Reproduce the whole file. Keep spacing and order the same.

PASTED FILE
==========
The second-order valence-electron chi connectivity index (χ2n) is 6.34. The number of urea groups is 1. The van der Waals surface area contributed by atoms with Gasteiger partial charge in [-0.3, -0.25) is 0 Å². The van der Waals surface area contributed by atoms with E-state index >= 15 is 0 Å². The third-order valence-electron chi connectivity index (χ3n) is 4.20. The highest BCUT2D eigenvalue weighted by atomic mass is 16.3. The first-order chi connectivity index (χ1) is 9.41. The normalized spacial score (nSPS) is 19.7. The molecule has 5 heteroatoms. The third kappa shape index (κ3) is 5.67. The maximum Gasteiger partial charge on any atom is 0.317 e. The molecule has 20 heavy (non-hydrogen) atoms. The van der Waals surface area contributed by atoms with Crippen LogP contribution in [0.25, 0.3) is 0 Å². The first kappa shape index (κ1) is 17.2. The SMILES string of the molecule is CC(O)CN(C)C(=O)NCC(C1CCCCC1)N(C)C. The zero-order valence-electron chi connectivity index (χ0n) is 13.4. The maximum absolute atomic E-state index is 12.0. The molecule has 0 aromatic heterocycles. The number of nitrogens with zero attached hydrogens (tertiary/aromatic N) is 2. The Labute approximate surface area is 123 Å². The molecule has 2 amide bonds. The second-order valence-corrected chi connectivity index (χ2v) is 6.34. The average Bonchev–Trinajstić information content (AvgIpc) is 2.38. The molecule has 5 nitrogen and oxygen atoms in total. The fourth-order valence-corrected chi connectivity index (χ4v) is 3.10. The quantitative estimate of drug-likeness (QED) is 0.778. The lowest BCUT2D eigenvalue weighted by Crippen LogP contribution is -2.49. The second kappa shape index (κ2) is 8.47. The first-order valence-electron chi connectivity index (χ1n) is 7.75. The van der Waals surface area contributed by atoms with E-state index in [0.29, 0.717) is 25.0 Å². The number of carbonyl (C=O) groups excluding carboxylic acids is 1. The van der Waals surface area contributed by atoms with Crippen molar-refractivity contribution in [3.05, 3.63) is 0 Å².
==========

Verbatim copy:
The second-order valence-electron chi connectivity index (χ2n) is 6.34. The number of urea groups is 1. The van der Waals surface area contributed by atoms with Gasteiger partial charge in [-0.3, -0.25) is 0 Å². The van der Waals surface area contributed by atoms with E-state index >= 15 is 0 Å². The third-order valence-electron chi connectivity index (χ3n) is 4.20. The highest BCUT2D eigenvalue weighted by atomic mass is 16.3. The first-order chi connectivity index (χ1) is 9.41. The normalized spacial score (nSPS) is 19.7. The molecule has 5 heteroatoms. The third kappa shape index (κ3) is 5.67. The maximum Gasteiger partial charge on any atom is 0.317 e. The molecule has 20 heavy (non-hydrogen) atoms. The van der Waals surface area contributed by atoms with Crippen LogP contribution in [0.25, 0.3) is 0 Å². The first kappa shape index (κ1) is 17.2. The SMILES string of the molecule is CC(O)CN(C)C(=O)NCC(C1CCCCC1)N(C)C. The zero-order valence-electron chi connectivity index (χ0n) is 13.4. The maximum absolute atomic E-state index is 12.0. The molecule has 0 aromatic heterocycles. The number of nitrogens with zero attached hydrogens (tertiary/aromatic N) is 2. The Labute approximate surface area is 123 Å². The molecule has 2 amide bonds. The second-order valence-corrected chi connectivity index (χ2v) is 6.34. The average Bonchev–Trinajstić information content (AvgIpc) is 2.38. The molecule has 5 nitrogen and oxygen atoms in total. The fourth-order valence-corrected chi connectivity index (χ4v) is 3.10. The quantitative estimate of drug-likeness (QED) is 0.778. The lowest BCUT2D eigenvalue weighted by Crippen LogP contribution is -2.49. The second kappa shape index (κ2) is 8.47. The first-order valence-electron chi connectivity index (χ1n) is 7.75. The van der Waals surface area contributed by atoms with E-state index in [0.29, 0.717) is 25.0 Å². The number of carbonyl (C=O) groups excluding carboxylic acids is 1. The van der Waals surface area contributed by atoms with Crippen molar-refractivity contribution in [3.05, 3.63) is 0 Å².